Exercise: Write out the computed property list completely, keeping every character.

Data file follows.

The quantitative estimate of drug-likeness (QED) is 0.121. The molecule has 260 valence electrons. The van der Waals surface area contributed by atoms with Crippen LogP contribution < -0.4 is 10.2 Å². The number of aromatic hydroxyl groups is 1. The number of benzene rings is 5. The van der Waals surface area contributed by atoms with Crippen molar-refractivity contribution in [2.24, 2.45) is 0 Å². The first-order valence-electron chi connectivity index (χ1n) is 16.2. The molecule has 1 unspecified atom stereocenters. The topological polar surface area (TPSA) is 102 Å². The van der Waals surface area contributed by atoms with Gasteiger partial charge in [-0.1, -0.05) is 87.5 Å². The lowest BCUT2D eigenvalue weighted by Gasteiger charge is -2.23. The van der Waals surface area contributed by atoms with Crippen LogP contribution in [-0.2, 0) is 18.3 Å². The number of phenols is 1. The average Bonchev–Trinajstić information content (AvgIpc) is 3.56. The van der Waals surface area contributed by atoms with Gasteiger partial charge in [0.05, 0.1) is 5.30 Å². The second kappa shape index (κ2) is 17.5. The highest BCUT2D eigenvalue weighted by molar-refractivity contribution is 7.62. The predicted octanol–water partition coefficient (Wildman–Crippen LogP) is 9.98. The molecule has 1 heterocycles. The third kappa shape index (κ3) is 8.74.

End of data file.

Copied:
The quantitative estimate of drug-likeness (QED) is 0.121. The molecule has 260 valence electrons. The van der Waals surface area contributed by atoms with Crippen LogP contribution < -0.4 is 10.2 Å². The number of aromatic hydroxyl groups is 1. The number of benzene rings is 5. The van der Waals surface area contributed by atoms with Crippen molar-refractivity contribution in [2.24, 2.45) is 0 Å². The first-order valence-electron chi connectivity index (χ1n) is 16.2. The molecule has 1 unspecified atom stereocenters. The topological polar surface area (TPSA) is 102 Å². The van der Waals surface area contributed by atoms with Gasteiger partial charge in [-0.1, -0.05) is 87.5 Å². The lowest BCUT2D eigenvalue weighted by Gasteiger charge is -2.23. The van der Waals surface area contributed by atoms with Crippen LogP contribution in [-0.2, 0) is 18.3 Å². The number of phenols is 1. The average Bonchev–Trinajstić information content (AvgIpc) is 3.56. The van der Waals surface area contributed by atoms with Gasteiger partial charge in [0.05, 0.1) is 5.30 Å². The second kappa shape index (κ2) is 17.5. The highest BCUT2D eigenvalue weighted by molar-refractivity contribution is 7.62. The predicted octanol–water partition coefficient (Wildman–Crippen LogP) is 9.98. The molecule has 1 heterocycles. The third kappa shape index (κ3) is 8.74.